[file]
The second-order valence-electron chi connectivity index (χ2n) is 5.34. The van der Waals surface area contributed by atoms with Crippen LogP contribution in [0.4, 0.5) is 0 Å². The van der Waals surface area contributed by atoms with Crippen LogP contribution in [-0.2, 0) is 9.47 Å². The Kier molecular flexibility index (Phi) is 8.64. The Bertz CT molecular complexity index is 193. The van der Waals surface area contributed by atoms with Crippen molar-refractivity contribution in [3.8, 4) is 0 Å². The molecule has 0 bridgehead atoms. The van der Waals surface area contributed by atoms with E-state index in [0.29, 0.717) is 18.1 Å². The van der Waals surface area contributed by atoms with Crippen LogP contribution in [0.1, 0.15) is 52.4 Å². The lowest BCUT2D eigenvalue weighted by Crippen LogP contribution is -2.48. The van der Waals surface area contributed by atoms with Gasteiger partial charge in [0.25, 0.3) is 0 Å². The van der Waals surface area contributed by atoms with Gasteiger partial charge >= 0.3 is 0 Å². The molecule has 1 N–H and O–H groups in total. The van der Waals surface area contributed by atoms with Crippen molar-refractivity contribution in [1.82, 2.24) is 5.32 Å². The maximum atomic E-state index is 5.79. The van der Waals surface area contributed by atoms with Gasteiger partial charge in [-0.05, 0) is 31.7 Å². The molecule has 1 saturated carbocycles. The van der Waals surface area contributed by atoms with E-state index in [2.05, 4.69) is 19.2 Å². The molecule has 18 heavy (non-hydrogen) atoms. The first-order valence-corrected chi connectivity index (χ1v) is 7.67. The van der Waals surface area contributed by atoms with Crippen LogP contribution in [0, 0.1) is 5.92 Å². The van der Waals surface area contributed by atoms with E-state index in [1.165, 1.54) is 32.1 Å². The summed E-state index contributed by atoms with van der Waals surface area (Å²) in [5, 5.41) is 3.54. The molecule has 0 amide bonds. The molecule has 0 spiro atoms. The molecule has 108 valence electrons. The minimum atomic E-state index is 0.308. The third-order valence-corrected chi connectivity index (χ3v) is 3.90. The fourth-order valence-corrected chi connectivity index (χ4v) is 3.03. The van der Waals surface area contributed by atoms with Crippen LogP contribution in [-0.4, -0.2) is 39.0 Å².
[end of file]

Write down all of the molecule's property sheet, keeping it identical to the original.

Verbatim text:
The second-order valence-electron chi connectivity index (χ2n) is 5.34. The van der Waals surface area contributed by atoms with Crippen LogP contribution in [0.4, 0.5) is 0 Å². The van der Waals surface area contributed by atoms with Crippen LogP contribution in [-0.2, 0) is 9.47 Å². The Kier molecular flexibility index (Phi) is 8.64. The Bertz CT molecular complexity index is 193. The van der Waals surface area contributed by atoms with Crippen molar-refractivity contribution in [3.8, 4) is 0 Å². The molecule has 0 bridgehead atoms. The van der Waals surface area contributed by atoms with E-state index in [0.29, 0.717) is 18.1 Å². The van der Waals surface area contributed by atoms with Crippen LogP contribution in [0.1, 0.15) is 52.4 Å². The lowest BCUT2D eigenvalue weighted by Crippen LogP contribution is -2.48. The van der Waals surface area contributed by atoms with Gasteiger partial charge in [0.25, 0.3) is 0 Å². The van der Waals surface area contributed by atoms with Gasteiger partial charge >= 0.3 is 0 Å². The molecule has 1 N–H and O–H groups in total. The van der Waals surface area contributed by atoms with Crippen molar-refractivity contribution in [1.82, 2.24) is 5.32 Å². The maximum atomic E-state index is 5.79. The van der Waals surface area contributed by atoms with Gasteiger partial charge in [-0.05, 0) is 31.7 Å². The molecule has 1 saturated carbocycles. The van der Waals surface area contributed by atoms with E-state index in [2.05, 4.69) is 19.2 Å². The molecule has 18 heavy (non-hydrogen) atoms. The first-order valence-corrected chi connectivity index (χ1v) is 7.67. The van der Waals surface area contributed by atoms with Crippen LogP contribution in [0, 0.1) is 5.92 Å². The van der Waals surface area contributed by atoms with E-state index in [1.165, 1.54) is 32.1 Å². The summed E-state index contributed by atoms with van der Waals surface area (Å²) in [5, 5.41) is 3.54. The molecule has 0 amide bonds. The molecule has 0 spiro atoms. The molecule has 108 valence electrons. The minimum atomic E-state index is 0.308. The third-order valence-corrected chi connectivity index (χ3v) is 3.90. The fourth-order valence-corrected chi connectivity index (χ4v) is 3.03. The van der Waals surface area contributed by atoms with Crippen LogP contribution in [-0.4, -0.2) is 39.0 Å².